I have a theory that every sound and musical phrase already exists out in the cosmos, and is therefore available to use and valid if utilized in a musically appropriate way. Obviously some are more appropriate for a lot more situations than others, and mankind has yet to discover the correct situation for some others, but they are all out there to be used nonetheless. That's kind of hypothetical, and probably doesn't really work in day-to-day playing, but the general idea makes sense to me. Of course, I've had two brain surgeries, so you can take that with a grain of salt, lol.

Putting that theory into practice, if you're still with me, the sound of a Gibson Les Paul with humbuckers played through a 100 watt Marshall plexi has an in-your-face power to it makes it a great way for expressing emotions like rage, anger, paranoia, etc. Since those are all universal human emotions, by my definition exploring them in music is artistically valid, and metal does so very well.

Part of metal's problem might be the bands that overdo it to such extremes it sounds cheesy, as someone else already pointed out. I don't think you should put down an entire genre just because some people in it aren't as good as others. I'm sure there were other players around at the same time as Mozart and early Miles that history doesn't remember because they weren't up to the same level.
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Old 04-15-2013, 09:21 PM
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Default Re: The social stigma attached to Metal...

I'm sure we all have our definition of what music really means but to me it has always been somethng that is melodic, pleasant to listen too and understandable. I don't find this in metal music. And before you jump I am lumping all metal together which may be my loss. But just the names of some of the genres turn me off. Why would I want to listen to Death metal. I enjoy living. And this growling thing thing. Who decided that this was a musical syle. Seams to me he who has no voice growls. Maybe I'm closed minded but I have an opinion of metal, and in Gerneral, none of it is pleasingwhich to me music should be.
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Old 04-15-2013, 09:25 PM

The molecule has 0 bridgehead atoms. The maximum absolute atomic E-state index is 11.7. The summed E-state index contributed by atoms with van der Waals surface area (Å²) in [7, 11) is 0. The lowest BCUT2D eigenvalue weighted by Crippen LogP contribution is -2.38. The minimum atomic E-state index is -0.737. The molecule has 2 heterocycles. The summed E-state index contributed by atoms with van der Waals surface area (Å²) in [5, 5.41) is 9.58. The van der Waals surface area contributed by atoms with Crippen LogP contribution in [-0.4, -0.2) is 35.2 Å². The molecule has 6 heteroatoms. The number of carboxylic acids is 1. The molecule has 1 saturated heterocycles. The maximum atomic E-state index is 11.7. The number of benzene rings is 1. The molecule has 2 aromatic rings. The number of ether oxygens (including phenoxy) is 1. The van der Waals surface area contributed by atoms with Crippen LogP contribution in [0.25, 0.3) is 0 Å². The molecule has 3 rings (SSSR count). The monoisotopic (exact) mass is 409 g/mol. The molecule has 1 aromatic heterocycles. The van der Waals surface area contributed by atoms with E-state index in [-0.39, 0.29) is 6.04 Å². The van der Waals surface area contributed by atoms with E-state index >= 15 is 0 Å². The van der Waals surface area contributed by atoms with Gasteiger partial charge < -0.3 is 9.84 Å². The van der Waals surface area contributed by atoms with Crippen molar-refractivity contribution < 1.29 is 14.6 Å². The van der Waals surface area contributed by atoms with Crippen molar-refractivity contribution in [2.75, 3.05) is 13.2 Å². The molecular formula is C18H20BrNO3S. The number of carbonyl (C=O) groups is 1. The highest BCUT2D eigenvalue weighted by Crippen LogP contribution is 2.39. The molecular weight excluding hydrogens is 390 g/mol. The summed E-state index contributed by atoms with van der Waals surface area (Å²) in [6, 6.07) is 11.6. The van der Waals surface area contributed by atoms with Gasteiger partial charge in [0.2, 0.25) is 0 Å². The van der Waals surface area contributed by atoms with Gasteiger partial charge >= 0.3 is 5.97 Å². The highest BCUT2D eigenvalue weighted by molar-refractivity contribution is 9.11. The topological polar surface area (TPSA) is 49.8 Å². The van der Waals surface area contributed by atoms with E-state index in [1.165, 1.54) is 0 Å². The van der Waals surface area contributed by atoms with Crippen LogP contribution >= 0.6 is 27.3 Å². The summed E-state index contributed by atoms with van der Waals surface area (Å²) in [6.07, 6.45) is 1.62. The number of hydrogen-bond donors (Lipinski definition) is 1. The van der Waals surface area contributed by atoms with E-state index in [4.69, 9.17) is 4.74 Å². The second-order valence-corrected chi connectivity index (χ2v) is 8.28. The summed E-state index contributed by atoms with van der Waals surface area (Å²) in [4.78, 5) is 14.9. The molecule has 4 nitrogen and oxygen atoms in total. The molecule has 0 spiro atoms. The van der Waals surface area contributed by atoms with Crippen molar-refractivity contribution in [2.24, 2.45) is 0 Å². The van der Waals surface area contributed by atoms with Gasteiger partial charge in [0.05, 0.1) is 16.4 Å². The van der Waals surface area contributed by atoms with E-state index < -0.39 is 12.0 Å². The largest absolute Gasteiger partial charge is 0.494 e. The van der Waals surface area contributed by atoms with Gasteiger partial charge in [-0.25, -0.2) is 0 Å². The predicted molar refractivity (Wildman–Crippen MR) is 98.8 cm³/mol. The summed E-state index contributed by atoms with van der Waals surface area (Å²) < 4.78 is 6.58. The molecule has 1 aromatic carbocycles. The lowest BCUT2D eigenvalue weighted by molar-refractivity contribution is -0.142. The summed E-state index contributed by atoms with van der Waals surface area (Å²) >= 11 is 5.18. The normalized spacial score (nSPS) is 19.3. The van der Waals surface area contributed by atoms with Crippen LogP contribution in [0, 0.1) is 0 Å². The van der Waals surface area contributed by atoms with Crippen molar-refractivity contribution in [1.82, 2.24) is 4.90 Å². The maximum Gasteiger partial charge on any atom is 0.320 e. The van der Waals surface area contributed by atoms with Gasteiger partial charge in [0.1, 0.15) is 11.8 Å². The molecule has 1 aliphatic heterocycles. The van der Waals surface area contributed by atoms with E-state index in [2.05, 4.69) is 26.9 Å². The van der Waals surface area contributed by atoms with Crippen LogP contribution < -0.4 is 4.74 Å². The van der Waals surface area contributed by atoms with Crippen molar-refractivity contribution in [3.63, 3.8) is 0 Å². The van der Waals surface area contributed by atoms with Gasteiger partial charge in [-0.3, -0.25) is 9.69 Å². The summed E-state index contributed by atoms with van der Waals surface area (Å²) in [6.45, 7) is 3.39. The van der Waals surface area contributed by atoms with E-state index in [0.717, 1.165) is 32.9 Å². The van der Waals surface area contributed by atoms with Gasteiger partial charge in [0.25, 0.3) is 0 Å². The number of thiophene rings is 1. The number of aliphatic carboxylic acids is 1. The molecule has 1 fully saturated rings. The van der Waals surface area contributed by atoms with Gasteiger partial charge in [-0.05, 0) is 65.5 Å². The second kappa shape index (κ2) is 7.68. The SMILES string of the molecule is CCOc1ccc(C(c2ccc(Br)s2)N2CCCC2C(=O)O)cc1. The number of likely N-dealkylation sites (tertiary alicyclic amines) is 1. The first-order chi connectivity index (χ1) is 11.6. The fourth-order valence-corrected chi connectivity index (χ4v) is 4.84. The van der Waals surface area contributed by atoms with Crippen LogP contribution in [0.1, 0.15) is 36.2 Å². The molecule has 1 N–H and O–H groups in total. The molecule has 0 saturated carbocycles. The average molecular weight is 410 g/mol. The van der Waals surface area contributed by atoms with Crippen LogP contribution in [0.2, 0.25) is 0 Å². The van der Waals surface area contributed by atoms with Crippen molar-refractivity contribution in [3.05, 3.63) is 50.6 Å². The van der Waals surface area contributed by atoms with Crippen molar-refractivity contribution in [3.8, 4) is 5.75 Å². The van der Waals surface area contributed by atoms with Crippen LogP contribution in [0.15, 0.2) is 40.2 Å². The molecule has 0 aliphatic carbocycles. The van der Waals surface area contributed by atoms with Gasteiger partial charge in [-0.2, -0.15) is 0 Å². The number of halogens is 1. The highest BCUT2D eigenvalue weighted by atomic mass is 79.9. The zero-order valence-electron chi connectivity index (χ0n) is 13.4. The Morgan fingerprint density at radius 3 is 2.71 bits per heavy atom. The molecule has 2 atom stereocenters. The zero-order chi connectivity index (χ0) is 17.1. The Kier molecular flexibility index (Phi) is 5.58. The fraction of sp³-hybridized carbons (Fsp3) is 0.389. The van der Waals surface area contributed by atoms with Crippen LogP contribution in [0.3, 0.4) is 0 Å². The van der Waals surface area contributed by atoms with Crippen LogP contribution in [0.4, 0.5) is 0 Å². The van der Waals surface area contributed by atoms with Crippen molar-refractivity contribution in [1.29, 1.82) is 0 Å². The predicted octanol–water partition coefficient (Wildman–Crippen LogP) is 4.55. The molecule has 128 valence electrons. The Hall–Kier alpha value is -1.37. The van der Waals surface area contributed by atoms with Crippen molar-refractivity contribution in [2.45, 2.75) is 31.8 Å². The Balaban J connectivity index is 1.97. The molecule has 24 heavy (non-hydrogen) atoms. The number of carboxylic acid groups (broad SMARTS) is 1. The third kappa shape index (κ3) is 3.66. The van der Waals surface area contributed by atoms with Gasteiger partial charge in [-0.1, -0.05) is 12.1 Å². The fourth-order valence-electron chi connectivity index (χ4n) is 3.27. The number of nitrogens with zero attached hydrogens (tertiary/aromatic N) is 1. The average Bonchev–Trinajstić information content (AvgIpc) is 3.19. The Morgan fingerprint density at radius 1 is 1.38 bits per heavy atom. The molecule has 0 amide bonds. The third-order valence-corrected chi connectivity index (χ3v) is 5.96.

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Default Re: The social stigma attached to Metal...

Quote:
Part of metal's problem might be the bands that overdo it to such extremes it sounds cheesy, as someone else already pointed out. I don't think you should put down an entire genre just because some people in it aren't as good as others.
That's how I feel about it.

Quote:
On the other hand, rock bands with a slight lean towards metal genres such as Opeth and Pain Of Salvation (and even... dare I say it.... Dream Theater!) manage to tickle my funny bones in a good way.
This is another thing, IMO, that distracts listeners and other musicians...genre. Is Sabbath metal or rock? I consider them within the metal genre because of their dark themes and use of distorted guitars. While others consider only super-extreme bands to be within the metal genre....I've heard Opeth, and although they aren't extreme, I consider them metal, because that's just how my brain compartmentalizes them...
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Old 04-15-2013, 09:27 PM
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Default Re: The social stigma attached to Metal...

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Originally Posted by Wavelength View Post
The sole reason for my dislike is that I just can't (under)stand it. I've tried listening to the extreme metal countless times, and I always get exhausted before the first song is over. It's almost as pleasant as listening to a chainsaw. On the other hand, rock bands with a slight lean towards metal genres such as Opeth and Pain Of Salvation (and even... dare I say it.... Dream Theater!) manage to tickle my funny bones in a good way.
You've just completely changed my perception of you built on three years of reading your posts in one fell swoop, LOL.

I completely agree with you about the chainsaw part though. Some of the extreme stuff seems to stay on one rhythm, chord change and volume level for ridiculous amounts of time. To each his own, and I try not to judge, but I prefer music that has movement and dynamics.

"On the other hand, rock bands with a slight lean towards metal genres..." I agree with this as well. I might be older than you. For me it's music like Judas Priest on Stained Glass and Sad Wings of Destiny. It has the tension and driving force of good, heavy music, but has some actual melody lines and release to counter the tension.